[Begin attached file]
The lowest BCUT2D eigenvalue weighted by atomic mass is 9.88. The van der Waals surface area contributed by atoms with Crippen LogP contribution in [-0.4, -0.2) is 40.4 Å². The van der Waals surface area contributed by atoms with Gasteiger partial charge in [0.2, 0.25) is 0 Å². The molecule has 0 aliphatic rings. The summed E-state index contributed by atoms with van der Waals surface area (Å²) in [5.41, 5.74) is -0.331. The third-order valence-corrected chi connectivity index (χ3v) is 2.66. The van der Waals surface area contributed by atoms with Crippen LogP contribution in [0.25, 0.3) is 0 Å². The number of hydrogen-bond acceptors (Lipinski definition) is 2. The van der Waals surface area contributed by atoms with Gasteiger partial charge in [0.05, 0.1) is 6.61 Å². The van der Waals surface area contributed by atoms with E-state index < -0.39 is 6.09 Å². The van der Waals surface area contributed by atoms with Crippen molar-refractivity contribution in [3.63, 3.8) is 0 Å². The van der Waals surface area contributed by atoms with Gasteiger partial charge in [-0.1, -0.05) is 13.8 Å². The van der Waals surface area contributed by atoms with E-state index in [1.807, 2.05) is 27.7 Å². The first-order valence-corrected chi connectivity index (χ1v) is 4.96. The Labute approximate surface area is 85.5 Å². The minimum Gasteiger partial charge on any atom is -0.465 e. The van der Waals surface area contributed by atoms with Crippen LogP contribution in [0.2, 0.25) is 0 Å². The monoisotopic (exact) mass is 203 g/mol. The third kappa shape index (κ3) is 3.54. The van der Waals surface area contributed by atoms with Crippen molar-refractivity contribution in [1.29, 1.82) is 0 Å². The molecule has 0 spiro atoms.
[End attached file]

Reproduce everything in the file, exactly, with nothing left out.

The lowest BCUT2D eigenvalue weighted by atomic mass is 9.88. The van der Waals surface area contributed by atoms with Crippen LogP contribution in [-0.4, -0.2) is 40.4 Å². The van der Waals surface area contributed by atoms with Gasteiger partial charge in [0.2, 0.25) is 0 Å². The molecule has 0 aliphatic rings. The summed E-state index contributed by atoms with van der Waals surface area (Å²) in [5.41, 5.74) is -0.331. The third-order valence-corrected chi connectivity index (χ3v) is 2.66. The van der Waals surface area contributed by atoms with Crippen LogP contribution in [0.25, 0.3) is 0 Å². The number of hydrogen-bond acceptors (Lipinski definition) is 2. The van der Waals surface area contributed by atoms with Gasteiger partial charge in [0.05, 0.1) is 6.61 Å². The van der Waals surface area contributed by atoms with E-state index < -0.39 is 6.09 Å². The van der Waals surface area contributed by atoms with Crippen molar-refractivity contribution in [3.63, 3.8) is 0 Å². The van der Waals surface area contributed by atoms with Gasteiger partial charge in [-0.1, -0.05) is 13.8 Å². The van der Waals surface area contributed by atoms with E-state index in [1.807, 2.05) is 27.7 Å². The first-order valence-corrected chi connectivity index (χ1v) is 4.96. The Labute approximate surface area is 85.5 Å². The minimum Gasteiger partial charge on any atom is -0.465 e. The van der Waals surface area contributed by atoms with Crippen LogP contribution in [0.2, 0.25) is 0 Å². The monoisotopic (exact) mass is 203 g/mol. The third kappa shape index (κ3) is 3.54. The van der Waals surface area contributed by atoms with Crippen molar-refractivity contribution in [1.29, 1.82) is 0 Å². The molecule has 0 spiro atoms.